The first reason it took so long was because the novel was much longer than I envisioned. 70,000 words turned into 100,000 words.

Another reason is that I took a few weeks off from writing to spend time with my father, and I can easily file that under “Tao of Anxiety.”

I can't say that I hit a writer's block in the last six months, because I didn't, but I did not write as much as I could have. I stayed around 1,000 to 2,000 words a day (an hour or so of work), a respectable figure, but far from the 5,000 words a day I was getting in the last couple of weeks of March on my short stories.

I've also been working more on other things, like overcoming anxiety, exercising, and struggling to learn Spanish, rather than putting all my eggs in my writing basket.

Those days are over. Now I'm putting my writing cap on, and it turns out it's a space helmet. I'm going to the edge of my universe with this.

I've upped the amount of time each day I spend writing. Instead of an hour or two, I'm pushing for three and four hours a day. This means I'm writing 5,000+ words and am able, as I did today, to read through 10% of my novel and take notes (and brainstorm).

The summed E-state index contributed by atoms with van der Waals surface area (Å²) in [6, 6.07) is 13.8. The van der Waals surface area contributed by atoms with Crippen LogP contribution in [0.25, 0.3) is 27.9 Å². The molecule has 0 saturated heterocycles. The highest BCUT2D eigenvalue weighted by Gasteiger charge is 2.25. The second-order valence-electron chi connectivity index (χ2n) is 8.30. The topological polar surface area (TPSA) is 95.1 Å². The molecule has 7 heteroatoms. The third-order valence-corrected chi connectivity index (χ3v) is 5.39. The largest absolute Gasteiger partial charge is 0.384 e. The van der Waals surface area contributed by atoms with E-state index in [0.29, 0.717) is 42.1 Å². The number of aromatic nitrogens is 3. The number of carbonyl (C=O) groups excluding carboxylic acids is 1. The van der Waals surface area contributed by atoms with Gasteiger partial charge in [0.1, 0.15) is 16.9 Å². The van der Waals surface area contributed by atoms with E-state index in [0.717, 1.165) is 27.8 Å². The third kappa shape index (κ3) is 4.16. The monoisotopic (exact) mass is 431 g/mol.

My mantra can be “I can sleep when I'm dead.” I'm on a mission, and that's to publish the three short stories and the novel I'm working on right now. No matter what!

I'm motivated, and I am not going to hide behind the perfectionism or fear of success that I've hid behind before.

Expect more blog posts from me, too.

There's a new sheriff in town, and he doesn't appreciate loitering, ha!

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Mindful of Health

There are many ways of looking at health. We can live a healthy lifestyle to prolong life, or to avoid future disease, or because it's interesting or fun or a challenge. 

I focus on my health to feel good right now. I am less interested in longevity, or avoiding disease. I do not feel I can control the future.

What I can control, to an extent, is my current body. This is far easier and less worrisome than attempting to live to be one hundred, or getting through life without getting sick.

I am going to die. This is an undeniable fact. It's not something I wish to expend energy to avoid. If living a healthy lifestyle in order to feel good right now leads me to live longer, cool. If it doesn't, what am I going to do?